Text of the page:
Under A Graveyard Sky
This is the first in a series of novels that Ringo has planned dealing with a zombie apocalypse and its aftermath. The main characters are the Smith family, Steve, Stacey, Sophia, age 15; and Faith, age 13. As he goes along in his career Ringo's characters get more like Heinlein's. They're inevitably bright, aggressive, and politically conservative, not there's anything wrong with any of that. Faith, the younger daughter is particularly aggressive and earns her nom de guerre ”Shewolf.“

After Steve receives a message that a disaster is imminent he packs up his wife, Stacey, and their children, and prepares to sit it out at sea. The disaster, a plague that manages to express itself as a flu-like illness followed by a rabies type illness that makes its victims resemble zombies, is a man-engineered disease. Apparently, and it is never specified in the first novel who, it was designed and released by one or more eco-terrorists who wish to eliminate most of the human population.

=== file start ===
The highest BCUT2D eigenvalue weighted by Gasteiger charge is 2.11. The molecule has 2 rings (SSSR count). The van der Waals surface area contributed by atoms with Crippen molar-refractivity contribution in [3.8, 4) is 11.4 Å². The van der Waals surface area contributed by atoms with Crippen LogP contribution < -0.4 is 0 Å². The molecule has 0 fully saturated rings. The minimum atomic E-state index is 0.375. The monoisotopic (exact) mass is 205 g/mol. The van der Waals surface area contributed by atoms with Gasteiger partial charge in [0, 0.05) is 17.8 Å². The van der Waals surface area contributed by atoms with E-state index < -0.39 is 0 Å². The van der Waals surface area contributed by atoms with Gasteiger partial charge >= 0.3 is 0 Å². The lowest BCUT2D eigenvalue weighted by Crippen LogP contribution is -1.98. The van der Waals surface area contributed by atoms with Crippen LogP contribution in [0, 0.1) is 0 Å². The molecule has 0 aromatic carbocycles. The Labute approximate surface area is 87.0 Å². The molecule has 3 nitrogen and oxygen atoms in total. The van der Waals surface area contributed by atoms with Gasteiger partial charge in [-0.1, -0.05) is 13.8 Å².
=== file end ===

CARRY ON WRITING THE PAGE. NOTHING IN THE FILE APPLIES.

The plague devastates much of the planet, and Steve forms the goal of finding as many water-borne survivors as can, and then moving on to cleanse the interior.

While the survivors are not quite returned to an elemental ”state of nature,“ they do come awfully close. This state was used by both Locke and Rousseau as their starting point for formulating their ideas of rights, and as might be expected it prompts some discussion as to why and how steve derives the right to tell anyone what to do, and it shows how a society that has been stripped of its normal relations might begin to reconstitute itself.

As always with Ringo there is a high death count, approaching 6 to 7 gigadeaths in this case. An interesting start to another series.

Next up, a biography of Clara Bow.